A Site for Photographers by Photographers

Featured Equipment Deals

Introduction to Lightroom: Exporting Images (Video Tutorial) Read More

Introduction to Lightroom: Exporting Images (Video Tutorial)

Learn how to properly export your photos once you've developed them in Lightroom, including metadata, watermark, naming, choosing your export location, and more.

Latest Equipment Articles

The Week in Photography News Read More

The Week in Photography News

November 15-21, 2014: Hear the latest goings-on in the photography world, from product releases to event and campaign announcements and more.

Latest Learning Articles

Introduction to Creating an Album in Lightroom - Part I (Video Tutorial) Read More

Introduction to Creating an Album in Lightroom - Part I (Video Tutorial)

Learn to create an album in the Book Tab of Lightroom that you can publish and present to clients.


best 120 film?????

craig mcparland , Aug 03, 2007; 12:27 p.m.

hi just bought a 645 mamiya.. what black and white film do you suggest?

Responses


    1   |   2   |   3     Next    Last

Erik Hattrem , Aug 03, 2007; 12:30 p.m.

With that camera, the only film that will work is Panatomic X from Kodak.

Rob Bernhard , Aug 03, 2007; 12:31 p.m.

All of them.

Only you can decide which one you need to use.

Jeff Adler , Aug 03, 2007; 01:01 p.m.

If you are new to b&w shooting and processing and if you intend to develop the film yourself then I will suggest Tri-X for a 400 speed film and Ilford PF4+ for a 125 speed film. Both films have very good lattitude if your exposure technique isn't perfect and both films work well in a variety of standard developers.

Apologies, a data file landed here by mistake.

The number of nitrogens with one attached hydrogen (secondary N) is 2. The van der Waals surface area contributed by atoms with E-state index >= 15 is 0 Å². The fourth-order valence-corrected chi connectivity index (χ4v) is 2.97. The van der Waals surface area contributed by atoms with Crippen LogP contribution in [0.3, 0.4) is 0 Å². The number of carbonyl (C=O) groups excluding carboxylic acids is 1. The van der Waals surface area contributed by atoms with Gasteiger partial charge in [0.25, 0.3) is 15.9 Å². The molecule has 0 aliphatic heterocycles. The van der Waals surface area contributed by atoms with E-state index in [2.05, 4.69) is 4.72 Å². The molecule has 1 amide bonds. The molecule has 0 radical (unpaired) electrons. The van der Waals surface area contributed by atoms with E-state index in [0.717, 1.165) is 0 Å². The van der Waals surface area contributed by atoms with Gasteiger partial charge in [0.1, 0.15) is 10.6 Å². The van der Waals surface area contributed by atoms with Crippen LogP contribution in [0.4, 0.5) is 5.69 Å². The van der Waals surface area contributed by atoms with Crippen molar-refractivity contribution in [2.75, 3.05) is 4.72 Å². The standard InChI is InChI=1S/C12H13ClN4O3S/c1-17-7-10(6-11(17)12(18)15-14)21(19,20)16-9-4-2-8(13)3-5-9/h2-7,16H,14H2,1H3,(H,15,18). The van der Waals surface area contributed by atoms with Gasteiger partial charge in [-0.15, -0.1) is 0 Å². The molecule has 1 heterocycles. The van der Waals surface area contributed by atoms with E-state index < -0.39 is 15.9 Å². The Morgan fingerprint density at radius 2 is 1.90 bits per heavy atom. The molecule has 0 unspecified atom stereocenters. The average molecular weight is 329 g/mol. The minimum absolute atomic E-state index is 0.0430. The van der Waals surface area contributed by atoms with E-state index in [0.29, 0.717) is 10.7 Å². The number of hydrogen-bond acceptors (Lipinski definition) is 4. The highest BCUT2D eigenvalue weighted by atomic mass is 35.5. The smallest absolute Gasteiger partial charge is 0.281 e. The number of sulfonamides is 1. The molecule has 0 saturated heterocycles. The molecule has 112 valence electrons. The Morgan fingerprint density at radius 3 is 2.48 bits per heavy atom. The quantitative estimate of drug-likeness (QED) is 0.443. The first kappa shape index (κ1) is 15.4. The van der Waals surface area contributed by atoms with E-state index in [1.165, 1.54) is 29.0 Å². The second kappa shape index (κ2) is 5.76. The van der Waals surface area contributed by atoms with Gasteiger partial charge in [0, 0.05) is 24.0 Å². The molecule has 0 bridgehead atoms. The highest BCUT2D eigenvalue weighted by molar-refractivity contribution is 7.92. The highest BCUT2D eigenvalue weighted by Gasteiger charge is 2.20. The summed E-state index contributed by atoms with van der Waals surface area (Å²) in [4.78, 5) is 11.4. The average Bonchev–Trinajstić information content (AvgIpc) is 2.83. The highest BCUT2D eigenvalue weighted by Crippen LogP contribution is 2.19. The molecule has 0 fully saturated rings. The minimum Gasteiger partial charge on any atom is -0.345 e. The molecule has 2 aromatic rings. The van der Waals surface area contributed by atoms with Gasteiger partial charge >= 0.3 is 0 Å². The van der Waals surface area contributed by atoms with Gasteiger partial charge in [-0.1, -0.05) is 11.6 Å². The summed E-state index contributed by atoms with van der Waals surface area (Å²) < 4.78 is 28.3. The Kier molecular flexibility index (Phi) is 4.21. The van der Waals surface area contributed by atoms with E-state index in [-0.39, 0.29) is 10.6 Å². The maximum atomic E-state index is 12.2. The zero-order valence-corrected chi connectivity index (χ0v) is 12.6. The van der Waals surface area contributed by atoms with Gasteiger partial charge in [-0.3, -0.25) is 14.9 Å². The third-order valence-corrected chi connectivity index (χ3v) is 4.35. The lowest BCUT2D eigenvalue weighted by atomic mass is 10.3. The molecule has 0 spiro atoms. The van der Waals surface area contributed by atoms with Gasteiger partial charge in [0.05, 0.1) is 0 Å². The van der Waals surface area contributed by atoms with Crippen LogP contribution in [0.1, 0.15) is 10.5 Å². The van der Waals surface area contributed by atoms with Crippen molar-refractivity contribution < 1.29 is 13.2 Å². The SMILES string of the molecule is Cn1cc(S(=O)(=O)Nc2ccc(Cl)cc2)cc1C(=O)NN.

David Dorcich , Aug 03, 2007; 01:17 p.m.

Might as well ask what the best food is.

Peter A (NYC) , Aug 03, 2007; 01:17 p.m.

My favorite is Tri-X Professional, which is a bit different than regular Tri-X.

Ric Johnson , Aug 03, 2007; 02:55 p.m.

I prefer T-MAX 100/400 or PlusX or Delta 100/400 or no wait... any B&W film what is not C41 processing.

Jim Appleyard , Aug 03, 2007; 02:59 p.m.

"With that camera, the only film that will work is Panatomic X from Kodak."

Brilliant.

Mike Gammill , Aug 03, 2007; 03:07 p.m.

All around use- Tri-X or HP5+. For fill flash in sunlight- Plus-X, Pan F+, or FP4+ unless you get the leaf shutter lens; then you can get by with Tri-X or HP5+. These are my preferences so perform your own tests and see what gives you the look you want. Search the archives for other opinions of various films. If you are going to do your own devekoping watch out for films that curl easily as they are more difficult to load until you gain some experience.

Panatomic-X?? If I could get it, I would!

Glenn Mabbutt , Aug 03, 2007; 04:47 p.m.

It depends if you're only interested in "traditional" black and white film such as those mentioned above, or whether you'd consider a "colour process" a.k.a "C-41" a.k.a. "chromagenic" black and white film, which will still give you a monochrome image, but as they're dye-based you don't get the grain you do with traditional films.

If you're interested, Ilford XP2 and Kodak BW400CN (and I believe there's a Fuji 400CN as well, not available locally for me, though) would be the chromagenic options.

Really, many options, try them and see what you like best :)


    1   |   2   |   3     Next    Last

Back to top

Notify me of Responses